This is a really good and important question. Many home buyers (and even agents) do not know what a home inspector does. So let me clear the smoke now.
There are 3 aspects to every professional home inspection:
First – a home inspection is a visual, non-intrusive, and impartial attempt to ascertain the true physical condition of the home at the time of the inspection and during the day.
Second – a home inspection isn't really about the home inspector telling you what's wrong with the home, it's an exploration session for you to make sure you understand what you're looking for. Buying so that you can decide whether it falls within your expectations and is a good fit for your situation.
Third – Home inspection report. Reports are designed to summarize and express findings in a way that is clear, simple, complete, and easy to understand. If a home inspection is a snapshot in time of the condition of the home, the report itself is the photo, (and a good report will have lots of photos).
There is no actual home inspection without the report. This allows you to go back through the inspection as many times as you want to determine whether the home is a good fit for you and your circumstances.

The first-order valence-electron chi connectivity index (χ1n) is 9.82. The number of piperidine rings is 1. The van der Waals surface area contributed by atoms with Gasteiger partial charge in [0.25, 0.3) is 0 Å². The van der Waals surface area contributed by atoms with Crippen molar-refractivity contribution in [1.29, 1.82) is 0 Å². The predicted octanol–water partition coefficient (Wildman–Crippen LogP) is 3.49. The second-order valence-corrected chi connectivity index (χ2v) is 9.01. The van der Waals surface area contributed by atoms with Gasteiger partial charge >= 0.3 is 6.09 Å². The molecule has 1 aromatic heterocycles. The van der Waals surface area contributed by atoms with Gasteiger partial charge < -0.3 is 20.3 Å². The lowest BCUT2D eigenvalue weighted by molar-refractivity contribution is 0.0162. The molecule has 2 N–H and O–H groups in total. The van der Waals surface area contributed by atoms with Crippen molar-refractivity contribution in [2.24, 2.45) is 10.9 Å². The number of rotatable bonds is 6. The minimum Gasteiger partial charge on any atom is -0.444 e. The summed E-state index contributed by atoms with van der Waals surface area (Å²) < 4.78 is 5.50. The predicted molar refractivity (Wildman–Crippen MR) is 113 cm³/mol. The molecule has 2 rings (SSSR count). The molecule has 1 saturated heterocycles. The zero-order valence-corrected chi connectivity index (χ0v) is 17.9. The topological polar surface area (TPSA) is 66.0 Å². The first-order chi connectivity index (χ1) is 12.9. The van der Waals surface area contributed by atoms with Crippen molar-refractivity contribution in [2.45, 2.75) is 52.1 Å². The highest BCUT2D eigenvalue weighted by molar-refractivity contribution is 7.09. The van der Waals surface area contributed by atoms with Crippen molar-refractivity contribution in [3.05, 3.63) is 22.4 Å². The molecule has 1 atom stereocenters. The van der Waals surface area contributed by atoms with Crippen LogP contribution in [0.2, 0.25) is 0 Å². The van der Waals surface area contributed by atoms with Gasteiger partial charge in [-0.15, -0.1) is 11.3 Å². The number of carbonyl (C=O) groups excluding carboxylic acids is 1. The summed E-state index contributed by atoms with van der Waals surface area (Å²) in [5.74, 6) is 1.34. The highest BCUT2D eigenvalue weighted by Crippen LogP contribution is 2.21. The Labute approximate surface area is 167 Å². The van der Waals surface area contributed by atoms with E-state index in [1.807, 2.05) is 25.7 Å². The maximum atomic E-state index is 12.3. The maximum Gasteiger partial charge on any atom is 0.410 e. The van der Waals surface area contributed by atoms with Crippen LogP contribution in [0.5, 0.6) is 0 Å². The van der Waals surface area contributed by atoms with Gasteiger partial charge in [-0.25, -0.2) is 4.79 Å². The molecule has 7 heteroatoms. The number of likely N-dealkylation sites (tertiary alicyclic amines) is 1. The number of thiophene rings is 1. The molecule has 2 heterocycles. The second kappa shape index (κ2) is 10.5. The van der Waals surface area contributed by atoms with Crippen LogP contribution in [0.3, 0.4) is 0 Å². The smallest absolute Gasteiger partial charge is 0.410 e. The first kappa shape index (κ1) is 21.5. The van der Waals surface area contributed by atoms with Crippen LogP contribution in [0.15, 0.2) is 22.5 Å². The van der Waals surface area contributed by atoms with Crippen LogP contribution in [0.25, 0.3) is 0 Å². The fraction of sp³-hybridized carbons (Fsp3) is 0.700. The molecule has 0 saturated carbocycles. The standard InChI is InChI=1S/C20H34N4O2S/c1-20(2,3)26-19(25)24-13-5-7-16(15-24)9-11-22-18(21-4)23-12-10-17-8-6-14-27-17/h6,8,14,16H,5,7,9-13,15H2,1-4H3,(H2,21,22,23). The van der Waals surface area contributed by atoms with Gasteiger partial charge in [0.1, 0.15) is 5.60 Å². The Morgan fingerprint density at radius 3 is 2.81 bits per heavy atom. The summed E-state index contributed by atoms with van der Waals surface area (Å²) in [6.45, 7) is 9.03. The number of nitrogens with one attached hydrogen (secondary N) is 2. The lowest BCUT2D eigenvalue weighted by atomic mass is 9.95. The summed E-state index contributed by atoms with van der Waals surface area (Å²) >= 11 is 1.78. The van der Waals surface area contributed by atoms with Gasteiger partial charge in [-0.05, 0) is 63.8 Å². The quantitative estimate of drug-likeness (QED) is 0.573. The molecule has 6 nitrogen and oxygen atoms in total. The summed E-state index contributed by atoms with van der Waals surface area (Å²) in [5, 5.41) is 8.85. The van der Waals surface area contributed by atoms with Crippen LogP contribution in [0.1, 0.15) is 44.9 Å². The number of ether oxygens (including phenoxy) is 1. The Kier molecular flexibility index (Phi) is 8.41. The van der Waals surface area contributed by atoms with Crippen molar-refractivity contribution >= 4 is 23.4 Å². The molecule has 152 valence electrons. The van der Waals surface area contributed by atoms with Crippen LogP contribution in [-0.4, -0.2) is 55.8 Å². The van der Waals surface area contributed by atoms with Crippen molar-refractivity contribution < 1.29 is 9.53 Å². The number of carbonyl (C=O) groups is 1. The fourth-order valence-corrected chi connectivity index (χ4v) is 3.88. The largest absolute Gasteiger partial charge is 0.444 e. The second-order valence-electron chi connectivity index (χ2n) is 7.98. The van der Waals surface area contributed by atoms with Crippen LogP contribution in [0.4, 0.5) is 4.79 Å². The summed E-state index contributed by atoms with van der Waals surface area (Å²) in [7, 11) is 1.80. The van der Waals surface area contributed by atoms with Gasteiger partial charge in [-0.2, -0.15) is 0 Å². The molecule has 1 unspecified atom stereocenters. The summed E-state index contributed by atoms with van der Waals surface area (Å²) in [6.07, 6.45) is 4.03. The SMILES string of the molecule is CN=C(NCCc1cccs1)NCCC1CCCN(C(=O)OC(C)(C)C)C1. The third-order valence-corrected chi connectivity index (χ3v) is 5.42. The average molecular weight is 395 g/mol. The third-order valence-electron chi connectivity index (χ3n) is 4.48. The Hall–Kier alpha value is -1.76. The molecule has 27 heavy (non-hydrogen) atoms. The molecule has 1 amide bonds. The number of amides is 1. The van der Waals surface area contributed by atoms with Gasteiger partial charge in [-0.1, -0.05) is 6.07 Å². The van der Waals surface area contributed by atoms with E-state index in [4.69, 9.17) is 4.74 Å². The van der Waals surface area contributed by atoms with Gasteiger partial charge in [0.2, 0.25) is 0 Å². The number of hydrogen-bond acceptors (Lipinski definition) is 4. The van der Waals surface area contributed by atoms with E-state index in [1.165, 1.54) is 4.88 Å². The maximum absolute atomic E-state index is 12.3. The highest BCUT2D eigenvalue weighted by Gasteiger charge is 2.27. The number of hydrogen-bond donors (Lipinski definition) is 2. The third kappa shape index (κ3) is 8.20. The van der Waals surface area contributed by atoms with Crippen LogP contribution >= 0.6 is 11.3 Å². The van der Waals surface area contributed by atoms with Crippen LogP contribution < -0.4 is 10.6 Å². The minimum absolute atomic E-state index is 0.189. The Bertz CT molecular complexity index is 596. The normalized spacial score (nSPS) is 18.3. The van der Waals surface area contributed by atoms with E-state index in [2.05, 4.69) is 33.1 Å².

If your schedule allows, you should also be encouraged to take advantage of the rare opportunity to follow a professional home inspector around your home who will invite your questions, concerns, and provide important information and advice that will help you during your stay and maintain your home for years to come.
Some key points to remember about home inspections:
1. No home is perfect. Not even a new house. There will always be something worth noting in the report.
2. A home inspection is an investment in the quality of your new home. Look at it as one. I have always had a goal that the items I find in the house at least cover the cost of the inspection when they are negotiated for repair. Of course, that doesn't always happen. Again, sometimes my fees are much lower than what I get.